TagNew Aesthetic

The weirdest way to subvert paparazzi culture

The face privitisizer

This is an old link, freshly excavated from the depths of my Pocket account. Rob Walker writes about the strange way that Vanessa Stiviano , the alleged mistress of the former owner of the LA Clippers, subverts paparazzi culture:

What I’m interested in is how Stiviano is using it: Not to protect herself from the sun’s glare, but rather from the media glare. In other words, she is misusing, but I’d say rather effectively. This is a pretty good object-use hack.

And the aesthetics are, in my view, amazing: Unlike the traditional coat draped over a bowed head, or whatever, this visor allows her to do more than thwart perp-walk aesthetics. Instead she rather brazenly defies paparazzi culture. And indeed she seems to know what she’s doing, as she pairs her weird Darth Vader headgear with overtly camera-ready outfits — from semi-blingy-business attire to ostentatiously “casual” combinations of silly T shirts and cutoffs.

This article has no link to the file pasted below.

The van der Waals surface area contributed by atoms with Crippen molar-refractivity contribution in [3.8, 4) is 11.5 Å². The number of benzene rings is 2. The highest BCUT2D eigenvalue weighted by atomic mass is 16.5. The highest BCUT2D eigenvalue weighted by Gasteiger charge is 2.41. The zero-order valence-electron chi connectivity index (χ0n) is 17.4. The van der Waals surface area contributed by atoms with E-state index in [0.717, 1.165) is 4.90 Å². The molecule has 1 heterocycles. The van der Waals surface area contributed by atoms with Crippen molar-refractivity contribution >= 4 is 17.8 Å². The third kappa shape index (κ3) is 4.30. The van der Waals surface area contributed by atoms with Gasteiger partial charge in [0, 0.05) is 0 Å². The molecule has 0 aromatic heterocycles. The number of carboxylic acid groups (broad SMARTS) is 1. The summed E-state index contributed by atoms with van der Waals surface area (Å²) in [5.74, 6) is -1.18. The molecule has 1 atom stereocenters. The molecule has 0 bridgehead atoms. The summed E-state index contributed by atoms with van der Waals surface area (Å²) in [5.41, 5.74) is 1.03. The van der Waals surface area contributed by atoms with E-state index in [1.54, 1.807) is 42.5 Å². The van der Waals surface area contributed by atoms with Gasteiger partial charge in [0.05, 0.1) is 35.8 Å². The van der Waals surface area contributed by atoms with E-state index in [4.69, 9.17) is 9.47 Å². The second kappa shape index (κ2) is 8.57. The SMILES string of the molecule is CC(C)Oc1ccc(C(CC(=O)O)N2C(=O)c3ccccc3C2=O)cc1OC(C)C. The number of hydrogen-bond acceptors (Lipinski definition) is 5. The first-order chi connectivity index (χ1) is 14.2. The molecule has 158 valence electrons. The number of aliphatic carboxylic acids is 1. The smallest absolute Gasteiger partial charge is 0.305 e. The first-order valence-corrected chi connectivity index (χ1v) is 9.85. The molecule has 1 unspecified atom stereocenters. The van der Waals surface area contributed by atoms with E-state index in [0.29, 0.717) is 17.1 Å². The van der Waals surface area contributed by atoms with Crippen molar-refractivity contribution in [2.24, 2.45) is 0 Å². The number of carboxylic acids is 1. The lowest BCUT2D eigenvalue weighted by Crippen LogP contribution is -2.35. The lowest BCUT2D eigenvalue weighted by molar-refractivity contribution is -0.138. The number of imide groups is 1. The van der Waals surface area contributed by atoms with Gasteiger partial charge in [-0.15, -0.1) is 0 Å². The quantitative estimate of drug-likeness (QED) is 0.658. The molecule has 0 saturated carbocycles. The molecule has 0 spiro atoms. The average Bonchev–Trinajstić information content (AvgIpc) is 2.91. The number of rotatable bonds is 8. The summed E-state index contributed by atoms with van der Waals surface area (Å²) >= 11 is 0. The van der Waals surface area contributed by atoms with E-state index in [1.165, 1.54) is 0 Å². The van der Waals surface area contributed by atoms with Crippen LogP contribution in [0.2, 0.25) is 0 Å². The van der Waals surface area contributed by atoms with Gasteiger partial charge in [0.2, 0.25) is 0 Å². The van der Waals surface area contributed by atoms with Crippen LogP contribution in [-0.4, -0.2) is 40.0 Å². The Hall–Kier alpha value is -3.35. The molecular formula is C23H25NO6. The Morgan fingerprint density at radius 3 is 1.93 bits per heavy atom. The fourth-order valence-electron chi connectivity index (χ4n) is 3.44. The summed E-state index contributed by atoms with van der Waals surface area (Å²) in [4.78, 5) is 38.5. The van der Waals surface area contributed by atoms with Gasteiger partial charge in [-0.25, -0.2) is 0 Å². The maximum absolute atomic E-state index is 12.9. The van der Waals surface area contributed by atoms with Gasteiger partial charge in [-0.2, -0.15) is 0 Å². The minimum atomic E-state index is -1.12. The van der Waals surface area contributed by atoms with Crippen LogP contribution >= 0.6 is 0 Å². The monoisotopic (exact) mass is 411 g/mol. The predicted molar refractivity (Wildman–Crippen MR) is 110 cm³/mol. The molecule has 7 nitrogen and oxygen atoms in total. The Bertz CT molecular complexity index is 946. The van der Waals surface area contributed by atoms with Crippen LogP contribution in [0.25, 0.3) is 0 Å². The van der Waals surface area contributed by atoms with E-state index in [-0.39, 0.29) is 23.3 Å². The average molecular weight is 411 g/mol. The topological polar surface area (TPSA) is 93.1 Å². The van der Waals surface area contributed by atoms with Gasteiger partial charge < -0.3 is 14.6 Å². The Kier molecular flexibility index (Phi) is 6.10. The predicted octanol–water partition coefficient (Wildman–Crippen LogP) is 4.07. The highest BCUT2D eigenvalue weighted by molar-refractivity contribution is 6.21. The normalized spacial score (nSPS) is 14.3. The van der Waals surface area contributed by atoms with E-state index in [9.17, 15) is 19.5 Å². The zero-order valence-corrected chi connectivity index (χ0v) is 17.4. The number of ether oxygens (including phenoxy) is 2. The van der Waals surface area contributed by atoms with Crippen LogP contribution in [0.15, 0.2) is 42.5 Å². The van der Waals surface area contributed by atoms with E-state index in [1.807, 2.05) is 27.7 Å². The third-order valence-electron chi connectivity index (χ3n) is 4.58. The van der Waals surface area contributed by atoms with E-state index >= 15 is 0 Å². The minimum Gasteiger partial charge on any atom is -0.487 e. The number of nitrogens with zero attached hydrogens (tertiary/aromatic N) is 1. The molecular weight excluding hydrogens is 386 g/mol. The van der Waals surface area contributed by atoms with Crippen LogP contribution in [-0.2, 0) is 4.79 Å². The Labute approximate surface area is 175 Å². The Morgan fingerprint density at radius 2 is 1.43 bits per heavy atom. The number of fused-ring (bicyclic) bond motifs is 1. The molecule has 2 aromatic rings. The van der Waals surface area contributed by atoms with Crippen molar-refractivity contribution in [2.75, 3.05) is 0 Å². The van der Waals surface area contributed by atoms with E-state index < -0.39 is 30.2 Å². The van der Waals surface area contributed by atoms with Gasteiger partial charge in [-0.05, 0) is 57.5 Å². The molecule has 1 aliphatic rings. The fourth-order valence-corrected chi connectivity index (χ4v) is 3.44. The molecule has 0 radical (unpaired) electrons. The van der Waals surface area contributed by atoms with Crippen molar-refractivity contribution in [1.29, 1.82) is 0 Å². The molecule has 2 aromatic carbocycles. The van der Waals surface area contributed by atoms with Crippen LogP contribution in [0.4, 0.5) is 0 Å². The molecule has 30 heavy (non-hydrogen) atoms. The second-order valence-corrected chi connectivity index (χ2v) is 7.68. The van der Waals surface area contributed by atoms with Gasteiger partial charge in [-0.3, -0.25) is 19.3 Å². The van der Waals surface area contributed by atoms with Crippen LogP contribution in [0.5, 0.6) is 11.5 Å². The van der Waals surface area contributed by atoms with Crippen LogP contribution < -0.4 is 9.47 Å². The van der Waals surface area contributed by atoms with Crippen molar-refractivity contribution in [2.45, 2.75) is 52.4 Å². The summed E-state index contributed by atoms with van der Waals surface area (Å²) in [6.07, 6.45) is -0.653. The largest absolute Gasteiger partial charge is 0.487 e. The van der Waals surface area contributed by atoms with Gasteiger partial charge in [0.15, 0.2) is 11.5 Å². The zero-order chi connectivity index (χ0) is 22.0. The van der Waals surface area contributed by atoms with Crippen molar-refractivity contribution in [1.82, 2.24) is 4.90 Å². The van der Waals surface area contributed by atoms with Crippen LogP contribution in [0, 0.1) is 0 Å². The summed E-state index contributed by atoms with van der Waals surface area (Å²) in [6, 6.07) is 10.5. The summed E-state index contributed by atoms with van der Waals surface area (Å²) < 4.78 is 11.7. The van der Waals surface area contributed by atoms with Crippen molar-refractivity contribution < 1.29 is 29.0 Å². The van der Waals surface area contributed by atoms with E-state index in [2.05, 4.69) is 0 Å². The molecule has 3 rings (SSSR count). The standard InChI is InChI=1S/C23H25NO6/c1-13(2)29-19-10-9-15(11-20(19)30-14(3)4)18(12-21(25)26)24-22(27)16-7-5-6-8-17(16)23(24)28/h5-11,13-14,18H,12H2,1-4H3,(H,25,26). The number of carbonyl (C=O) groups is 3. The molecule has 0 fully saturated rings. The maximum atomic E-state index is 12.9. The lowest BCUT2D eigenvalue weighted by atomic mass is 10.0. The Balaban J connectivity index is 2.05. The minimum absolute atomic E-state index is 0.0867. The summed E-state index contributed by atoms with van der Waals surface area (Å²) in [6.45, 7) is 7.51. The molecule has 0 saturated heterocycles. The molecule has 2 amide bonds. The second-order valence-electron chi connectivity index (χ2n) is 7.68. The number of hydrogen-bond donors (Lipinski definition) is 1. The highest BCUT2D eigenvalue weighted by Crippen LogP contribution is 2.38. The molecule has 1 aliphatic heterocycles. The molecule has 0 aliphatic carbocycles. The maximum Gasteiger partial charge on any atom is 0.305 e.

Full Story: Design Observer: Object in the News: The Face Privatizer

Warren Ellis Interview On The New Aesthetic And More

Adrianne Jeffries interviews Warren Ellis:

I think the New Aesthetic is a series of observations. I think most of the trouble people have had with it comes from a misunderstanding of it as a movement.

The New Aesthetic is an act of noticing, as much as anything: we are already in a machine-vision world, we are already in a world where the digital is erupting into the physical, and we just didn’t really notice it, in the entire breadth of its creeping wave, until now. From my perspective, James Bridle collected all this shit up from public sources, put it all in one place for the first time and said “oh, shit.” Some people had real issues, it seems, with what James did next, which was to say, “Let’s start talking about what this means.”

It could become an artistic movement. But, to me, the New Aesthetic is about the sighting of the New Normal.

The Verge: Warren Ellis on futurism, the New Aesthetic, and why social media isn’t killing our children

I thought this line was interesting as well: “I think blogging is a muscle that most people wear out.”

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